Palestinian leaders have welcomed a decision by ice-cream maker Ben & Jerry’s to stop selling its produce in West Bank settlements, while Israel has vowed to take severe action against the company over the decision, including legal measures.
The Palestinian foreign ministry in Ramallah welcomed what it termed the “moral step consistent with international law” and urged other international companies to follow suit.
“Israel sees this decision as one that has serious consequences, legal and otherwise, and it will act strongly against any act of boycott directed against its citizens,” Mr Bennett said.
Israeli foreign minister Yair Lapid tweeted: “Ben & Jerry’s decision represents shameful surrender to antisemitism, to BDS [Boycott, Divestment, Sanctions] and to all that is wrong with the anti-Israel and anti-Jewish discourse. We will not be silent.”
He noted that 30 US states had passed legislation against boycotts of Israel in recent years and said Israel would approach each state to enforce these laws against Ben & Jerry’s.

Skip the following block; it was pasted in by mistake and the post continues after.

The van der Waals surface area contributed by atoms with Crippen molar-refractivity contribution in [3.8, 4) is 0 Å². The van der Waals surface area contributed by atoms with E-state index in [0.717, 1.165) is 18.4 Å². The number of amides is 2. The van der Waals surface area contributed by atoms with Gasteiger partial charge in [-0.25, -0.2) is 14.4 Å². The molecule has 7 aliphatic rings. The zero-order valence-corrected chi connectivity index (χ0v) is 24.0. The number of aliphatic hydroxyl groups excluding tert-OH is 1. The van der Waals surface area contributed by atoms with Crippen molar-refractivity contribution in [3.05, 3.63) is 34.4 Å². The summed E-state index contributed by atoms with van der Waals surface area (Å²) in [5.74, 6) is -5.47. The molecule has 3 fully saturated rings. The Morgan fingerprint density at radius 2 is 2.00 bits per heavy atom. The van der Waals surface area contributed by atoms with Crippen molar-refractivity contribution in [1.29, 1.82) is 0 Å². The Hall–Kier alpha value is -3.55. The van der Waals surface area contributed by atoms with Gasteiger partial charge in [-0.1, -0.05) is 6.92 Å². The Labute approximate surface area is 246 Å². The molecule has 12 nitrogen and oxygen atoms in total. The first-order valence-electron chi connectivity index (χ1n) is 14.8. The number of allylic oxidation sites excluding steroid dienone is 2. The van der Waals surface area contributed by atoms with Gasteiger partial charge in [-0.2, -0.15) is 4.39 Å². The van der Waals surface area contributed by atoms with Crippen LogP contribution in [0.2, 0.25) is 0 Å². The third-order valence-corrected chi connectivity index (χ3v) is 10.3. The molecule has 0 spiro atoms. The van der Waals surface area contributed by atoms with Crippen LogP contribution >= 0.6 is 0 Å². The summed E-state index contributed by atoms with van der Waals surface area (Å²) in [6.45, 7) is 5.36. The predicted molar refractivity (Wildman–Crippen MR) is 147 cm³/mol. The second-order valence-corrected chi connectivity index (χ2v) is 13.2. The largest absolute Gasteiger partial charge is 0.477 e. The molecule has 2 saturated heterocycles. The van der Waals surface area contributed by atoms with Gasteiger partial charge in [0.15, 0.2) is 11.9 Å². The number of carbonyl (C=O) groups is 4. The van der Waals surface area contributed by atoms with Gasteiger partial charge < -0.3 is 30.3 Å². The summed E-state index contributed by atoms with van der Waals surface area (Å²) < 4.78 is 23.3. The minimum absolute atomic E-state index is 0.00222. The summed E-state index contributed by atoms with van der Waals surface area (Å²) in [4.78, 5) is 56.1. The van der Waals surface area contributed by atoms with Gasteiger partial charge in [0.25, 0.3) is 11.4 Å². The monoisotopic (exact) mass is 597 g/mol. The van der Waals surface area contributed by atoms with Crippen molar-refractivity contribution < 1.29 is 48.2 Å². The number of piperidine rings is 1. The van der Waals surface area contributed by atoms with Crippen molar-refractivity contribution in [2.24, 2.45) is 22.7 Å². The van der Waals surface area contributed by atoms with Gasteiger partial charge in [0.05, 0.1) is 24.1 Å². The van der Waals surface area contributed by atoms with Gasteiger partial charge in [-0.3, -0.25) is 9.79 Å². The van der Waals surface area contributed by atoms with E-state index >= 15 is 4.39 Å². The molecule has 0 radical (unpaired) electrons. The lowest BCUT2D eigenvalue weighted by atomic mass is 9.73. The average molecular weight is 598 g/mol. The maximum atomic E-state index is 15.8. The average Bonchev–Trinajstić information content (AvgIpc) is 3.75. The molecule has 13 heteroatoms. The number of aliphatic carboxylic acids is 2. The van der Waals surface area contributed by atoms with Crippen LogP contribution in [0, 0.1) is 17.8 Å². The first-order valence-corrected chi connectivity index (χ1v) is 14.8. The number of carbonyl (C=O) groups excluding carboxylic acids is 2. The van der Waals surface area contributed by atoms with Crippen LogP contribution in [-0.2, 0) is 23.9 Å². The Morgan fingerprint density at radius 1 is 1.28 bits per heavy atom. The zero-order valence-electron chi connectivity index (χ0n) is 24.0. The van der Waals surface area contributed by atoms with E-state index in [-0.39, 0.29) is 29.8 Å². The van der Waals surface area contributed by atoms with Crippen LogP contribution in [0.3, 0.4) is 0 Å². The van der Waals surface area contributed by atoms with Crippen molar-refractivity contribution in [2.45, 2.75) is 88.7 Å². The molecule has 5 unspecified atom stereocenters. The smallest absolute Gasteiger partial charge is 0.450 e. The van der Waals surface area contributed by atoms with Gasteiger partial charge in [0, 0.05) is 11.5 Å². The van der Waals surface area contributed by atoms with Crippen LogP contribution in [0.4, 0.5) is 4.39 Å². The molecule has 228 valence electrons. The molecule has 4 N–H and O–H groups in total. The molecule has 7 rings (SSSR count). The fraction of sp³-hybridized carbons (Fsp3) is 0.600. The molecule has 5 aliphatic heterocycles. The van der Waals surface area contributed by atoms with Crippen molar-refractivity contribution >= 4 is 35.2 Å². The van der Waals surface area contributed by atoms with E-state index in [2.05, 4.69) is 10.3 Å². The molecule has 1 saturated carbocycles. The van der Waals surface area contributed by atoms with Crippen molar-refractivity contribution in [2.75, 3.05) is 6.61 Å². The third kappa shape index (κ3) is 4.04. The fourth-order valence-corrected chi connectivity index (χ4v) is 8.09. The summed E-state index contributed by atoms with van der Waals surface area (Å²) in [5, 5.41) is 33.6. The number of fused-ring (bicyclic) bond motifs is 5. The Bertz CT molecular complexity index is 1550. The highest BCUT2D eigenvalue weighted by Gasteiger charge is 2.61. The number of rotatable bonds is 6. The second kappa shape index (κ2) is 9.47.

The Israeli government launched a similar campaign against Airbnb after the accommodation rental giant threatened to stop listing West Bank settlement properties on its platform in 2018, forcing the company to eventually back down.
However, supporters of the Ben & Jerry’s move, including anti-settlement watchdog Peace Now, said that refusing to trade in settlements – considered illegal by almost the entire international community – was not the same as boycotting Israel proper.
The main BDS movement welcomed Ben & Jerry’s decision but urged the Vermont-based company to extend its measure to a full boycott of Israel.
The ice-cream company announced on Monday it was going to stop selling its product in the occupied Palestinian territories, meaning in settlements and in Jewish neighbourhoods of Jerusalem built beyond the 1967 green line, saying the sales were “inconsistent with our values”. It said the decision would take effect at the end of 2022, when its contract with the current Israeli manufacturer and distributor of its product expires.
Ben & Jerry’s has operated in Israel for 35 years and has a local factory. Its Israel franchise informed the American parent company that it would disobey the order and continue sales in settlements. In turn, the Israel franchise was informed that its licence to use the brand would not be renewed.
Under Israeli law, companies that boycott settlements face potential lawsuits, so it is unlikely Ben & Jerry’s would be able to find an alternative local franchise.